Encyclopedia of Behavioral Medicine

Living Edition
| Editors: Marc Gellman

Clinical Predictors

  • Yori GidronEmail author
Living reference work entry
DOI: https://doi.org/10.1007/978-1-4614-6439-6_1368-2


Clinical Predictors Biomedical Factors Behavior Medicine Clinical Risk Factors Predict Health Outcomes 
These keywords were added by machine and not by the authors. This process is experimental and the keywords may be updated as the learning algorithm improves.



This term often refers to biomedical factors known to influence or predict health outcomes. These are taken into account in clinical practice, when estimating a patient’s prognosis. Additionally, clinical predictors are considered in clinical research, when trying to test new etiological or prognostic factors, and there is a need to statistically control for known or previously empirically established clinical predictors, which could possibly explain the role of the new tested factor(s). In behavior medicine, this is often the common approach, when testing the effects of a psychosocial factor on health outcomes. Often, it is crucial to statistically control for the effects of known clinical predictors in behavior medicine, as clinical risk factors are either important in predicting prognosis or since they may be associated with and partly explain the prognostic effects of psychosocial factors. For example, in coronary heart disease, clinical risk factors can include left ventricular ejection fraction, extent and number of occluded vessels, troponin levels, and comorbidities. In cancer, clinical risk factors can include performance level, tumor stage, and treatments. In surgery, clinical risk factors can include age, severity of surgery, and comorbidities.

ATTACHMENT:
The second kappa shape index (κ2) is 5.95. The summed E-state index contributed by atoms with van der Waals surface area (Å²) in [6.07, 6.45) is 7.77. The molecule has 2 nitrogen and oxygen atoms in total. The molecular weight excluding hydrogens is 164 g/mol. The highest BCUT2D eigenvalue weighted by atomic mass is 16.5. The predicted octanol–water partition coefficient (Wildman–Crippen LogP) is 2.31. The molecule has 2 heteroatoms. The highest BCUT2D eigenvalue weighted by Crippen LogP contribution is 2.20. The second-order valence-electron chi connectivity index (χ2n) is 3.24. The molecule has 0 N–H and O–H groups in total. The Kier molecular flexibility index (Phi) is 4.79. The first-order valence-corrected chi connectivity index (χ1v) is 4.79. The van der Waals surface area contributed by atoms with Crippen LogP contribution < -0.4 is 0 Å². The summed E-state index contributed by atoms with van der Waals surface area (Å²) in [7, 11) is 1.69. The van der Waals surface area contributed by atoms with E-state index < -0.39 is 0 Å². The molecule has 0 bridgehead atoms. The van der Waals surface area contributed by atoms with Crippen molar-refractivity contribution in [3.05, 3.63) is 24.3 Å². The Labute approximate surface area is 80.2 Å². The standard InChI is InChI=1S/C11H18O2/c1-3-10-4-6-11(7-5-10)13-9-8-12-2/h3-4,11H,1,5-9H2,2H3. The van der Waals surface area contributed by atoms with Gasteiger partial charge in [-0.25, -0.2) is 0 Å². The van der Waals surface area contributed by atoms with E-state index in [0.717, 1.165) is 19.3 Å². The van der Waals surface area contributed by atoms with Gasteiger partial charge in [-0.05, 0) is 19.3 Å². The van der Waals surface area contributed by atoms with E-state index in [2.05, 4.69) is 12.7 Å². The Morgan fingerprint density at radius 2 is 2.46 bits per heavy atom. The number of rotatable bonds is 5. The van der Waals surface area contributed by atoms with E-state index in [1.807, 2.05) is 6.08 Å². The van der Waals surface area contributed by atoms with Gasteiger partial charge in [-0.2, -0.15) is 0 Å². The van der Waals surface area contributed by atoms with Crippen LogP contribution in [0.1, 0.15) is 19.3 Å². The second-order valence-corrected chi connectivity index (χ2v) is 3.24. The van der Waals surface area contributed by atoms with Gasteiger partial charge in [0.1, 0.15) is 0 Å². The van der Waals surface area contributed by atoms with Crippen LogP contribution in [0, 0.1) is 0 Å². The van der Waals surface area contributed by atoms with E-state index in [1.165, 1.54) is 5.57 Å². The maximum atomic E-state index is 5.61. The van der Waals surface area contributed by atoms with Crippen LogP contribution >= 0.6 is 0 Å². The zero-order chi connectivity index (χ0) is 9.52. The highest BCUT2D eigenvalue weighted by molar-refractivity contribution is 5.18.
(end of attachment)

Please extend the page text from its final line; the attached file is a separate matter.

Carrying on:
Chida et al. (2008), in their meta-analysis of over 160 studies, tested and found that psychosocial factors significantly predicted prognosis in cancer, and this was maintained also when statistically controlling for confounders, which included clinical predictors such as stage or treatment in some studies. One example in heart disease is the study by Denollet et al. (1996) showing that type D personality (high distress and social inhibition) predicted mortality from coronary heart disease, independent of clinical risk factors. Testing for such factors provides important strength to the claim that psychosocial factors predict health outcomes, independent of biomedical factors. This then justifies the need to consider and intervene in modifying psychosocial factors beyond targeting biomedical clinical predictors alone.


References and Further Readings

  1. Chida, Y., Hamer, M., Wardle, J., & Steptoe, A. (2008). Do stress-related psychosocial factors contribute to cancer incidence and survival? Nature Clinical Practice Oncology, 5, 466–475.CrossRefPubMedGoogle Scholar
  2. Denollet, J., Sys, S. U., Stroobant, N., Rombouts, H., Gillebert, T. C., & Brutsaert, D. L. (1996). Personality as independent predictor of long-term mortality in patients with coronary heart disease. Lancet, 347(8999), 417–421.CrossRefPubMedGoogle Scholar

Copyright information

© Springer Science+Business Media New York 2016

Authors and Affiliations

  1. 1.Faculty of Medicine and PharmacyFree University of Brussels (VUB)JetteBelgium